Friday, July 1st, 2022

Tion Wayne ft. La Roux – IFTK

Elly Jackson revisits views on rap: “it’s fine thanks, kerching!”


Oliver Maier: Every time I put on “IFTK” I’m struck by how vibrant Tion Wayne’s flow is; relaxed but still taunting, smug but still hungry. In three minutes he puts every montone UK rap star stringing together contrived punchlines to shame. Most impressive is that the La Roux sample, great though it is, doesn’t feel like a gimmick. A great fucking thing, this.

Scott Mildenhall: The Skream mix of “In for the Kill” has called out for this for years. Alone, it remains as powerful as ever, so it’s perhaps unsurprising that all Tion Wayne can do is dilute it. While he’s taken it in a ripe direction with a good amount of gusto, the tension feels more forced. If the source was Gianfranco Zola, this is Fabio Borini.

Aaron Bergstrom: As someone who (a) loves random athlete mentions in rap songs and (b) just finished watching both seasons of Girls5Eva, I might be the perfect audience for “IFTK”: up-and-coming young rapper reaches for a hit of nostalgia for the recent past by sampling a song that feels like it came out both yesterday and five thousand years ago, shouts out maybe the third-best goalkeeper in the Premier League. It works.

Thomas Inskeep: This is really all about hearing Elly Jackson singing the La Roux classic “In for the Kill” over a stripped-down UK drill beat — and then, and then, with about 30 seconds left, that beat turns into drum and bass, and yes fucking please. If I have to listen to Tion Wayne rap about gunplay for this, I can deal.

Edward Okulicz: “In for the Kill” is a song I don’t like in any form, but one thing it did have going for it is that if you didn’t like Elly Jackson’s voice, there was at least a bit of room to move around it, if you wanted to take in the spacious synth pop of the original. In sampling it, Tion Wayne cuts up and repeats it so much you actually get Even More La Roux Than La Roux, and I can’t love that. But I like what he brings to the rest of the song, while wishing he had the confidence to carry it with his own hooks.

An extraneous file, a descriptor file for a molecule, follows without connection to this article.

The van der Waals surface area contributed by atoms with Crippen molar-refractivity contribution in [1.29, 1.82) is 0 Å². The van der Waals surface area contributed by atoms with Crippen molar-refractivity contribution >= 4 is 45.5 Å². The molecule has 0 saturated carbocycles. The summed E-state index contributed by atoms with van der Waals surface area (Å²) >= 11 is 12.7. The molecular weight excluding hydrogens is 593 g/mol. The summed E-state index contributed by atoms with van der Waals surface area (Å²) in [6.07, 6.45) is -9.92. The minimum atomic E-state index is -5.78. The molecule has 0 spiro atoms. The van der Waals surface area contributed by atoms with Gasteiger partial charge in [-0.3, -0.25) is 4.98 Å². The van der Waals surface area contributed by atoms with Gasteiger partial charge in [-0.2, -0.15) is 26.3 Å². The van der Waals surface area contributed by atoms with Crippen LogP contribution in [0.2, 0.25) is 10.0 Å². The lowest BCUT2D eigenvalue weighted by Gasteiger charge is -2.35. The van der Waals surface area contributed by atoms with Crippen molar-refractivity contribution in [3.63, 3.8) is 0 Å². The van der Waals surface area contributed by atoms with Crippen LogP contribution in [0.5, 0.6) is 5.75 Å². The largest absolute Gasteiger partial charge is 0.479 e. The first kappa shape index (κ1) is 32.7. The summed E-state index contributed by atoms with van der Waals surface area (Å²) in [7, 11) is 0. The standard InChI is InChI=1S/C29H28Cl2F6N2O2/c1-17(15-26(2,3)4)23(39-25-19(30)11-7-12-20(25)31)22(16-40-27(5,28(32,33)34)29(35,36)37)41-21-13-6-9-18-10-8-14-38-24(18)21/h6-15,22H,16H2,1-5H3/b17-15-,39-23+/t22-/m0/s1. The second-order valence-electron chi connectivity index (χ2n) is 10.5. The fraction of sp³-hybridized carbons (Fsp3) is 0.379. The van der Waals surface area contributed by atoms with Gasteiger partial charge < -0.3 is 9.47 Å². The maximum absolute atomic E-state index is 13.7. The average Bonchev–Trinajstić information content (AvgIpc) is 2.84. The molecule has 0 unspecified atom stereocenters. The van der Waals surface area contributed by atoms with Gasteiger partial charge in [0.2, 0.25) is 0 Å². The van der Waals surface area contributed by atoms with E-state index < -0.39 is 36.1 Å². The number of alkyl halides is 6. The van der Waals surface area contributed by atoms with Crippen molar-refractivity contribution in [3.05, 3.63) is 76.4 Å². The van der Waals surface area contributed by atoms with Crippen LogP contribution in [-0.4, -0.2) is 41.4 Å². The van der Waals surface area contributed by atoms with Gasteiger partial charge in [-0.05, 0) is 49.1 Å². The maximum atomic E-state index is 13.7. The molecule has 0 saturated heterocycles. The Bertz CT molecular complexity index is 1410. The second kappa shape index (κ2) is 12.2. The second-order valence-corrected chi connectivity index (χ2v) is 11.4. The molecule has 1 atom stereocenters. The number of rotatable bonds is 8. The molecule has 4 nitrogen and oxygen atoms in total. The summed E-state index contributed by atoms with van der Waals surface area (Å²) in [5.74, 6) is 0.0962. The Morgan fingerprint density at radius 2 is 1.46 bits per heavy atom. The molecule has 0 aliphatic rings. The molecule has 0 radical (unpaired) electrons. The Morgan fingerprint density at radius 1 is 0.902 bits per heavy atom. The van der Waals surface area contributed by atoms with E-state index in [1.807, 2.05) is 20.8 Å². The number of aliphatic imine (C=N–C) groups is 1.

Nortey Dowuona: Tion is a bland, uncomplying vocalist with bland lyrics. La Roux literally carry the song with four lines from a song that is 13 years old. The bassline is pretty flat, lurching underneath the chopped vocal sample; a brief two-note rise on the third bar and one note on the fourth forming the only semblance of movement. That’s carried by the shuffling percussion, lowered beneath the kick and snare whenever Tion needs to make a point and raised whenever he wants to appear skillful. The piano is sprinkled in at those times while being hidden from view by the primacy of the bassline, so much that it barely matters, since Elly Jackson isn’t harmonizing with it and Tion doesn’t need it. By the time the song switches the kick/snare programming to a more garage tempo it’s too late. The plane has flown the coop.

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